Three Democratic lawmakers on Thursday sent letters to 14 marketers of high-caffeinated energy drinks requesting data about the products' ingredients and any company studies showing their risks and benefits to children and young people.
In recent months, the Food and Drug Administration has begun examining the safety of energy drinks following reports of several deaths and numerous injuries potentially associated with the products. The number of annual hospital emergency visits involving the drinks doubled from 2007 to 2011, according to a federal report released last week.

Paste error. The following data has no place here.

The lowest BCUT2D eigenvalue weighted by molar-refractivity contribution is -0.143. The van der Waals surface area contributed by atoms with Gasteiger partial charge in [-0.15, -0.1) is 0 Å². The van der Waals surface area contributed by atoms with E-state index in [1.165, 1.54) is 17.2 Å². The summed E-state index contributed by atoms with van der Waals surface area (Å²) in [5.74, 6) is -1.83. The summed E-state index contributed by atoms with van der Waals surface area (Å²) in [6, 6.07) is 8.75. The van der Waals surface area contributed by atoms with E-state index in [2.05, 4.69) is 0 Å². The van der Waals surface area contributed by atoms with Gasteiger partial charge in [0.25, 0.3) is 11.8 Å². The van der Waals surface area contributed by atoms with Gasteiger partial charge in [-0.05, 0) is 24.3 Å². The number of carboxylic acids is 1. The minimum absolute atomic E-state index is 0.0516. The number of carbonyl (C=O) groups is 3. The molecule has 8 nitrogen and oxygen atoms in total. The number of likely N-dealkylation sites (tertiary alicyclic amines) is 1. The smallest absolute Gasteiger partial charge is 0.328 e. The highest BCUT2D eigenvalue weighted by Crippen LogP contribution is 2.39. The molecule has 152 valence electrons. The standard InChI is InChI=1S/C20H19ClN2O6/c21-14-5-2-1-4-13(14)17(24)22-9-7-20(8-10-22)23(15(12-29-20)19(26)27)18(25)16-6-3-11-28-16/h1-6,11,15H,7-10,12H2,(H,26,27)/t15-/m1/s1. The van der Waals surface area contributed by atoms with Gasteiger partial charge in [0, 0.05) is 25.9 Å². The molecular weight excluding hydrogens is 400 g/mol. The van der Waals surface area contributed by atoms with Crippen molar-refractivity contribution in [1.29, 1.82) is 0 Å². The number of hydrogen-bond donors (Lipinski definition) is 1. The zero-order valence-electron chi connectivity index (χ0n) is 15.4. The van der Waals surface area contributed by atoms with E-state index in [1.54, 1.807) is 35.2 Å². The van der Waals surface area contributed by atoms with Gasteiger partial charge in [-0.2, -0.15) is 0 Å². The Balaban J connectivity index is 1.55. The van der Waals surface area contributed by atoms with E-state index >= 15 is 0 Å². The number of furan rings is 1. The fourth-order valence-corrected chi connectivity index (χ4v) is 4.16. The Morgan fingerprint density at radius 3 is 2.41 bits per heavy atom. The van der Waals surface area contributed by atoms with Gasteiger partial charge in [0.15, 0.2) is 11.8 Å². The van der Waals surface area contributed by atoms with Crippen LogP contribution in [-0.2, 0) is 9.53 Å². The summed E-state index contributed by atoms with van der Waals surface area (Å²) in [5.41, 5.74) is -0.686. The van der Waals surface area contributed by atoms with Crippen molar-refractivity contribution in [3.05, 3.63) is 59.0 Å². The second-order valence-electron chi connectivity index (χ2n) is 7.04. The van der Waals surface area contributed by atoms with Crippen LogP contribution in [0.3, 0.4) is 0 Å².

In addition, claims by drink producers that their proprietary "energy" formulations provide consumers with a physical and mental edge are coming under scrutiny. There is little scientific evidence, researchers say, that the drinks provide anything more than a high dose of caffeine similar to that found in a cup of strong coffee.